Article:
From Saddle Bag Preachers to Facebook Live Worship

By Rev. Warner Bloomfield

I will confess to spending more time this week experimenting with new ways of broadcasting this service than I initially did working on today’s sermon. I think it speaks to this remarkable time we are in and also to the strange and unpredictable journey this congregation, and, if we are honest, so many congregations have taken over the years and centuries.

At the earliest moments of Grace, it functioned as a community of faith led by circuit riders. In 1850 the Nanticoke-Dunnville circuit of the Wesleyan Methodist Church was formed. A team of Methodist preachers who traveled throughout the region offering worship in the small communities they entered. They carried their bible and various tools needed for the job. Prayers, hymns scripture and sermon and on to the next town. In his book Growing In Grace Lorne Sorge notes there were earlier itinerant preachers, part of what he refers to as the saddle bag brigade of the Niagara Circuit.

In any case it was out of the work of Rev. John Hunt and rev. John Baxter that a congregation in Dunnville began to grow. From preaching in the camps to using space in a public school to renting room above Frank Ramsey’s Menswear Store. By 1853 they built their first chapel on the corner of Alder and Cedar.

And here we are now. Meeting online, planning and holding worship services over Facebook Live while experimenting with other forms of online worship. It can be a strange journey at time.

At first blush, you must think there is very little similar between a circuit rider working through the many communities they serve. Apparently, it took about six weeks to fully travel the designated circuit, to our online services today. But those commonalities are there. Through it all is the drive to gather to sing our praise, to learn a little more about God’s work in the world, through the person of Jesus the Christ. The story is about ministers showing up and lay-people gathering and committing to creating a community that loves and supports one another and taking that commitment to serve their larger community.

Leaders of the Methodist congregation started to build on our current location in 1904 with the laying of the cornerstone on Dominion Day that year. The new Grace Methodist Church was dedicated in 1905 and it was part of church union in 1925 when the United Church of Canada came into being.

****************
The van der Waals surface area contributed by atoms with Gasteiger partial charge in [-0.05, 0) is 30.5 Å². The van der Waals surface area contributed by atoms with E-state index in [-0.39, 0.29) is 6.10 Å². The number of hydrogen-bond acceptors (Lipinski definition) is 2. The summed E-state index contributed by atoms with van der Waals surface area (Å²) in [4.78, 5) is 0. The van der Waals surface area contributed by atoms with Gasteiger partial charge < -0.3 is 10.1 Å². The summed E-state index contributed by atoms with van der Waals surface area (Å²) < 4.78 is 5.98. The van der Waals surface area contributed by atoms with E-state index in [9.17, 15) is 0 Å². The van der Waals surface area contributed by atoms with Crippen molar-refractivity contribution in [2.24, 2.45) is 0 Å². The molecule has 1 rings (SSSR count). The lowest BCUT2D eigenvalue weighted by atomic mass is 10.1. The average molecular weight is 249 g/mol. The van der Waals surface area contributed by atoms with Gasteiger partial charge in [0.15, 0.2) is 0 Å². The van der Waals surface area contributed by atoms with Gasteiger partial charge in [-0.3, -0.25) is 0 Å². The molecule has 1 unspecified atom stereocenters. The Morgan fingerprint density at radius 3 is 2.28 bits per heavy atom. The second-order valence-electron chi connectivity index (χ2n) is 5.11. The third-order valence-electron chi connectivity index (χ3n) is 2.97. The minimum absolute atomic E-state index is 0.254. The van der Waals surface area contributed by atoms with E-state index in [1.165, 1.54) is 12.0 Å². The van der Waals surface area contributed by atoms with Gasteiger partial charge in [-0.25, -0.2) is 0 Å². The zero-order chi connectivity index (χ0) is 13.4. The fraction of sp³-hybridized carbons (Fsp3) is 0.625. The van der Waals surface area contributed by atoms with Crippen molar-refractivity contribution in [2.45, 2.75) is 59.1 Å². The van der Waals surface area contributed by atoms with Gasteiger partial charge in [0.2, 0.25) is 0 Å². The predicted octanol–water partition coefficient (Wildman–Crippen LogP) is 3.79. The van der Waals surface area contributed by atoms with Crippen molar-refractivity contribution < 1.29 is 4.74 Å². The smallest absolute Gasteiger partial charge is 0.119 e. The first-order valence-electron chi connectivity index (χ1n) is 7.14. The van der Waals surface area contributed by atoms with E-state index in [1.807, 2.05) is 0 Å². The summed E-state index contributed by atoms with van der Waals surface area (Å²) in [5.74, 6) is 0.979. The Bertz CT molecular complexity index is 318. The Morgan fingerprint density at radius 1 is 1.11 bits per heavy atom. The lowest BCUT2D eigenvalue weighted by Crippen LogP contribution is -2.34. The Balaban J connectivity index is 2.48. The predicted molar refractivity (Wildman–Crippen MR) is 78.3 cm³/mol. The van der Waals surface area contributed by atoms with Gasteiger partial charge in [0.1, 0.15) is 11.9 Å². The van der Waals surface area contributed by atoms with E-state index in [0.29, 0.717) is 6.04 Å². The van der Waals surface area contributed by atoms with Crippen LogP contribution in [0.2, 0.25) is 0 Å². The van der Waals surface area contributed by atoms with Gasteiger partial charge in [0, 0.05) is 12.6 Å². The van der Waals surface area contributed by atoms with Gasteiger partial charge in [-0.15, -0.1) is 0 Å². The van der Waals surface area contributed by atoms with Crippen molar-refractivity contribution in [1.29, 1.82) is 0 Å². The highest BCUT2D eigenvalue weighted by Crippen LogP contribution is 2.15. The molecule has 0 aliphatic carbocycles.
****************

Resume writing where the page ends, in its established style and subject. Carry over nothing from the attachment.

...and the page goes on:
I must admit I like the name Grace. The reasons for choosing that name aren’t provided that I can find. But the word Grace is an important one in our Christian theology. It points to the generosity and unwavering love of God. It is the generosity and the gifts provided by God, not as a reward for anything we have done, but simply as an act of love. Furthermore, there is no demand of a quid pro quo for what we have received.

Diana Butler Bass in her book Grateful speaks of viewing generosity. One of those is a transactional view of blessing or generosity. The notion that we receive due to our work or faith. Or that having received we are required to return the favor. She then argues that the notion of Grace rejects that notion. Grace tells us that God’s love and blessing is freely given.

How we respond is entirely up to us. But if we see ourselves as part of a web of love, or a web of life in which God’s blessing is so apparent, how we see and interact with the world should be affected. I believe that in a great many ways this congregation lives out its name. Our love for the wider community is not built upon a need for receiving something in return, or out of a need to return what has already been offered. It is based on the idea love is inexhaustible. We give from a place of abundance, not of scarcity where we need to be careful parceling out our blessings.

Reading Lorne’s book there are many examples of how Grace worked to be a part of the community, from the CGIT working to raise money for a railway crossing, to the congregation sponsoring a family of refugees in the early 1980s. Grace was also instrumental in starting Meals on Wheels and has been active with Senior Support Services and community dinners. It has been incredibly generous with the Canada Food Grains Bank and has now begun work on a new set of sponsorship’s.

Grace United Church has flourished and struggled over the years. We can look at the current circumstances with anxiety. What the future holds is difficult to predict. That is certain. But we can also look to who we are right now. How we continue to maintain our faith and our sense of community and commitment to God and to one another.

God’s love and blessing is not a finite resource. God has not given up on us. The circuit riders of the early 1800s saw a need and experienced a call and answered with faith, making their way over dirty and muddy trails to preach and to serve. The people of Dunnville in those early days came together to build something.

That church continues today, more than 150 years later. The world today is vastly different than it was in the mid 19th century. Our challenges are different, but the yearning, I believe, for a sense of community; for a message that God loves us and wishes the best for us, remains. How we form community and how we look outward, from our church to the wider community remains the question.

We do so knowing God walks with us, inspiring us and strengthening us.

For that we say thanks be to God.

 

 

Permission to podcast /stream the music in this service obtained from CCL I
streaming license number 20369698, Size A.